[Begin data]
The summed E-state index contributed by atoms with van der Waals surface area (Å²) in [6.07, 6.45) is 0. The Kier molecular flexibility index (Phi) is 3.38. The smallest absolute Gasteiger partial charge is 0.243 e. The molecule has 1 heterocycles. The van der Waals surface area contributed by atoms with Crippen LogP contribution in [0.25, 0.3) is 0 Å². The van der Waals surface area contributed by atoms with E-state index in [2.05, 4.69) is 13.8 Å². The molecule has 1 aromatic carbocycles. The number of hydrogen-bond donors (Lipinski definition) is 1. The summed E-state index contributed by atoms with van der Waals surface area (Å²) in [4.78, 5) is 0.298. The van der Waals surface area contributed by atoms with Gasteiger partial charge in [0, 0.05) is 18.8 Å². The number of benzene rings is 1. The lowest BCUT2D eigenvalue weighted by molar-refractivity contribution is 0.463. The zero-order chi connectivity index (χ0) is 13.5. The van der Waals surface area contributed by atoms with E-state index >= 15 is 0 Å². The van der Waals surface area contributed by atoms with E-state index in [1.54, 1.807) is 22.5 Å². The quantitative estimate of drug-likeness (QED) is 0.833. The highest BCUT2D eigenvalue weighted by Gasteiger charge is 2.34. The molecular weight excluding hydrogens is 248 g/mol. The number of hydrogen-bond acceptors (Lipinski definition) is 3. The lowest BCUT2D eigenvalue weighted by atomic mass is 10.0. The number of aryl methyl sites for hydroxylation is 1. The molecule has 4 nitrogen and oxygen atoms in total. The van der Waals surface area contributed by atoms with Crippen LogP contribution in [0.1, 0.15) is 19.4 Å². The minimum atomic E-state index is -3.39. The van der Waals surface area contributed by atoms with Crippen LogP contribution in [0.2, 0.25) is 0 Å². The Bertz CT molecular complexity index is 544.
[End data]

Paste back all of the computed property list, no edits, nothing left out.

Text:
The summed E-state index contributed by atoms with van der Waals surface area (Å²) in [6.07, 6.45) is 0. The Kier molecular flexibility index (Phi) is 3.38. The smallest absolute Gasteiger partial charge is 0.243 e. The molecule has 1 heterocycles. The van der Waals surface area contributed by atoms with Crippen LogP contribution in [0.25, 0.3) is 0 Å². The van der Waals surface area contributed by atoms with E-state index in [2.05, 4.69) is 13.8 Å². The molecule has 1 aromatic carbocycles. The number of hydrogen-bond donors (Lipinski definition) is 1. The summed E-state index contributed by atoms with van der Waals surface area (Å²) in [4.78, 5) is 0.298. The van der Waals surface area contributed by atoms with Gasteiger partial charge in [0, 0.05) is 18.8 Å². The number of benzene rings is 1. The lowest BCUT2D eigenvalue weighted by molar-refractivity contribution is 0.463. The zero-order chi connectivity index (χ0) is 13.5. The van der Waals surface area contributed by atoms with E-state index >= 15 is 0 Å². The van der Waals surface area contributed by atoms with E-state index in [1.54, 1.807) is 22.5 Å². The quantitative estimate of drug-likeness (QED) is 0.833. The highest BCUT2D eigenvalue weighted by Gasteiger charge is 2.34. The molecular weight excluding hydrogens is 248 g/mol. The number of hydrogen-bond acceptors (Lipinski definition) is 3. The lowest BCUT2D eigenvalue weighted by atomic mass is 10.0. The number of aryl methyl sites for hydroxylation is 1. The molecule has 4 nitrogen and oxygen atoms in total. The van der Waals surface area contributed by atoms with Crippen LogP contribution in [0.1, 0.15) is 19.4 Å². The minimum atomic E-state index is -3.39. The van der Waals surface area contributed by atoms with Crippen LogP contribution in [0.2, 0.25) is 0 Å². The Bertz CT molecular complexity index is 544.